Betekintés: Computer Organization and Architecture Lecture Notes, oldal #5

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sophisticated and powerful cache
technology and sophisticated instruction pipelining. The 80486 also offered a built-in math
coprocessor, offloading complex math operations from the main CPU.

Pentium: With the Pentium, Intel introduced the use of superscalar techniques, which allow
multiple instructions to execute in parallel.

Pentium Pro: The Pentium Pro continued the move into superscalar organization begun
with the Pentium, with aggressive use of register renaming, branch prediction, data flow analysis,
and speculative execution.

Pentium II: The Pentium II incorporated Intel MMX technology, which is designed
specifically to process video, audio, and graphics data efficiently.

Pentium III: The Pentium III incorporates additional floating-point instructions to support
3D graphics software.

Pentium 4: The Pentium 4 includes additional floating-point and other enhancements for


Core: This is the first Intel x86 microprocessor with a dual core, referring to the
implementation of two processors on a single chip.

Core 2: The Core 2 extends the architecture to 64 bits. The Core 2 Quad provides four
processors on a single chip.
Over 30 years after its introduction in 1978, the x86 architecture continues to dominate the
processor market outside of embedded systems. Although the organization and technology of the
x86 machines has changed dramatically over the decades, the instruction set architecture has
evolved to remain backward compatible with earlier versions. Thus, any program written on an
older version of the x86 architecture can execute on newer versions. All changes to the instruction
set architecture have involved additions to the instruction set, with no subtractions. The rate of
change has been the addition of roughly one instruction per month added to the architecture over
the 30 years. so that there are now over 500 instructions in the instruction set.
The x86 provides an excellent illustration of the advances in computer hardware over the
past 30 years. The 1978 8086 was introduced with a clock speed of 5 MHz and had 29,000
transistors. A quad-core Intel Core 2 introduced in 2008 operates at 3 GHz, a speedup of a factor of
600, and has 820 million transistors, about 28,000 times as many as the 8086. Yet the Core 2 is in
only a slightly larger package than the 8086 and has a comparable cost.

Virtually all contemporary computer designs are based on concepts developed by John von
Neumann at the Institute for Advanced Studies, Princeton. Such a design is referred to as the von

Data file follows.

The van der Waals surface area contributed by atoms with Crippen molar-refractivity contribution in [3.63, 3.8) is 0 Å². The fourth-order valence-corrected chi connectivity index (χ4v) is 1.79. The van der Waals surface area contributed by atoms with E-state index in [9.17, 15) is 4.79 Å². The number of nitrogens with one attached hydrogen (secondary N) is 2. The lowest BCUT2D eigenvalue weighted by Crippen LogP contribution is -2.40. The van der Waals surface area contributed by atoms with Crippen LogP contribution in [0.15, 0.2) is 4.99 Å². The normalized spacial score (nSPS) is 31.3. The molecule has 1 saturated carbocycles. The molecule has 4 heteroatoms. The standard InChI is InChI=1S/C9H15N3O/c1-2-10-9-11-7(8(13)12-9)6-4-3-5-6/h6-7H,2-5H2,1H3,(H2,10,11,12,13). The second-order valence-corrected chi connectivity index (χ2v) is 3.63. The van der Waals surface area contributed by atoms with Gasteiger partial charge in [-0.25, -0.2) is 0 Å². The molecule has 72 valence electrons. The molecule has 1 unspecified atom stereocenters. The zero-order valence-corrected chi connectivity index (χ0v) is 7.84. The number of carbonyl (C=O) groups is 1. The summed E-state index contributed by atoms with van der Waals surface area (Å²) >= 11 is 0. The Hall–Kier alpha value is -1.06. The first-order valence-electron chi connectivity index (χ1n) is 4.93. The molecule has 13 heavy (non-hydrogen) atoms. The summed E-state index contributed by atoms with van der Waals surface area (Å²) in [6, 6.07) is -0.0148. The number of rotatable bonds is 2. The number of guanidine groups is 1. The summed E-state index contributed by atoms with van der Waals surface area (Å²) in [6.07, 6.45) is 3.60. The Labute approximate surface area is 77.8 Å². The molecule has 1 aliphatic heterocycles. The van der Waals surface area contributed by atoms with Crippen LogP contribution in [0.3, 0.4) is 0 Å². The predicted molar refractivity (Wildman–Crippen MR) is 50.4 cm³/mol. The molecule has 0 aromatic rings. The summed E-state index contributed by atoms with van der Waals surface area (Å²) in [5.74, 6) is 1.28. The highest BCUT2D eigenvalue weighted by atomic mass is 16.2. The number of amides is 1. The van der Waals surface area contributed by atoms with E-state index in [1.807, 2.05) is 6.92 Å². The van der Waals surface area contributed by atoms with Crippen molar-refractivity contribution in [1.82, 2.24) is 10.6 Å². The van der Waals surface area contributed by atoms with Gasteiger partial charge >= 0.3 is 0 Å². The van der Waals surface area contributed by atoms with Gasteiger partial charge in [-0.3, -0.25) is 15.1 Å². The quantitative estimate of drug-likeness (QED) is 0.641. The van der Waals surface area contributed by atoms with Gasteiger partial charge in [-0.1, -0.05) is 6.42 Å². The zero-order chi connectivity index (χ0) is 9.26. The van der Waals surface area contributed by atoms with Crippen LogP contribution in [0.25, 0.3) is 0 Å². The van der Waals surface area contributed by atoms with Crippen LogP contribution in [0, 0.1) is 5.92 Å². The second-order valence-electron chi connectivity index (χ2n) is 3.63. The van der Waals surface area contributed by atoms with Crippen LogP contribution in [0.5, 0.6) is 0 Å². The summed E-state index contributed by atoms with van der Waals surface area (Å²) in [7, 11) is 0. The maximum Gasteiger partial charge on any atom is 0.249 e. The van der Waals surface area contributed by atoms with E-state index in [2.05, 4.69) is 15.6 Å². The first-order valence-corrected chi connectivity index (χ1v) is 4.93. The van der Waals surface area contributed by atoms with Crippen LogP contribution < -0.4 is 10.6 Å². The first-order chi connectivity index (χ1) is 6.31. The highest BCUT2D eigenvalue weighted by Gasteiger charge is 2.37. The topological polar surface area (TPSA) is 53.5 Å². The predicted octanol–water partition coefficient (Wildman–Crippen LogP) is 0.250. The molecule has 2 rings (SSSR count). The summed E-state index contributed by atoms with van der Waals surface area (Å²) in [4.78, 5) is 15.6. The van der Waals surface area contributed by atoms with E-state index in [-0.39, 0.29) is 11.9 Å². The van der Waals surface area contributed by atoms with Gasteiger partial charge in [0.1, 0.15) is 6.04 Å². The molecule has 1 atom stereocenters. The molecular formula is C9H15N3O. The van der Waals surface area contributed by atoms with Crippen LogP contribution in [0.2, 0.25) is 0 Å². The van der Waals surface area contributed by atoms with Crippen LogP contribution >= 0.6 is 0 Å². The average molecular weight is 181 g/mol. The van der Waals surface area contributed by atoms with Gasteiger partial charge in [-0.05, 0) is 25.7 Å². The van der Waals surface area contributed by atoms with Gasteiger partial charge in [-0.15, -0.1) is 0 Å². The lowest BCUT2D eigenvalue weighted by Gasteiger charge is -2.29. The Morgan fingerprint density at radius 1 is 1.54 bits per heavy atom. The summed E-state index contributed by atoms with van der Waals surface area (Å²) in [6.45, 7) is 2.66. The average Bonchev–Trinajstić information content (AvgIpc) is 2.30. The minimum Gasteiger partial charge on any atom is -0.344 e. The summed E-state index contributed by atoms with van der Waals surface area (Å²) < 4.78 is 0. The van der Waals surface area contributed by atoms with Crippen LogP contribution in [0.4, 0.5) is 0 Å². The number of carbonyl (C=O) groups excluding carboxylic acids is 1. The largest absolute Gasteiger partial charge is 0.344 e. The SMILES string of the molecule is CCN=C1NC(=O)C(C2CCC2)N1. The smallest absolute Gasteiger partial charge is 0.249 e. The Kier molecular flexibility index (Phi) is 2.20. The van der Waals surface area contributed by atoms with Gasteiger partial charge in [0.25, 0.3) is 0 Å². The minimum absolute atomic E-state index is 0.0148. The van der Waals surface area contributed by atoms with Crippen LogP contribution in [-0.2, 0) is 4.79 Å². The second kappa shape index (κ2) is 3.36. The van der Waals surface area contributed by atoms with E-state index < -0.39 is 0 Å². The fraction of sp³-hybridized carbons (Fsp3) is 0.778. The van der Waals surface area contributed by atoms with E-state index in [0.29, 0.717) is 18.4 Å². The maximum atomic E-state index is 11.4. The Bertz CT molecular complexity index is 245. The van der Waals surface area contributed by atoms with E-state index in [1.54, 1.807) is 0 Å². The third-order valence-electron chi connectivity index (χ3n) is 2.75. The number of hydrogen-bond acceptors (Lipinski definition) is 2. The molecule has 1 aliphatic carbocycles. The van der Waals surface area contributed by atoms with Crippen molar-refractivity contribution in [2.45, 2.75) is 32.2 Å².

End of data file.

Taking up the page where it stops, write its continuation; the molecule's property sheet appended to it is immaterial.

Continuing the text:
Neumann architecture and is based on three key concepts:

Data and instructions are stored in a single read–write memory.

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The contents of this memory are addressable by location, without regard to the type of data
contained there.

Execution occurs in a sequential fashion (unless explicitly modified) from one instruction to
the next.
If there is a particular computation to be performed, a configuration of logic components
designed specifically for that computation could be constructed. The resulting “program” is in the
form of hardware and is termed a hardwired program.
Now consider this alternative. Suppose we construct a general-purpose configuration of
arithmetic and logic functions. This set of hardware will perform various functions on data
depending on control signals applied to the hardware. In the original case of customized hardware,
the system accepts data and produces results (Figure 1.3a). With general-purpose hardware, the
system accepts data and control signals and produces results.
Thus, instead of rewiring the hardware for each new program, the programmer merely needs
to supply a new set of control signals by providing a unique code for each possible set of control
signals, and let us add to the general-purpose hardware a segment that can accept a code and generate control signals (Figure 1.3b). To distinguish this new method of programming, a sequence of
codes or instructions is called software.

1.3 Hardware and Software approaches
Figure 1.3b indicates two major components of the system: an instruction interpreter and a
module of general-purpose arithmetic and logic functions.These two constitute the CPU. Data and
instructions must be put into the system. For this we need some sort of input module. A means of
reporting results is needed, and this is in the form of an output module. Taken together, these are
referred to as I/O components.

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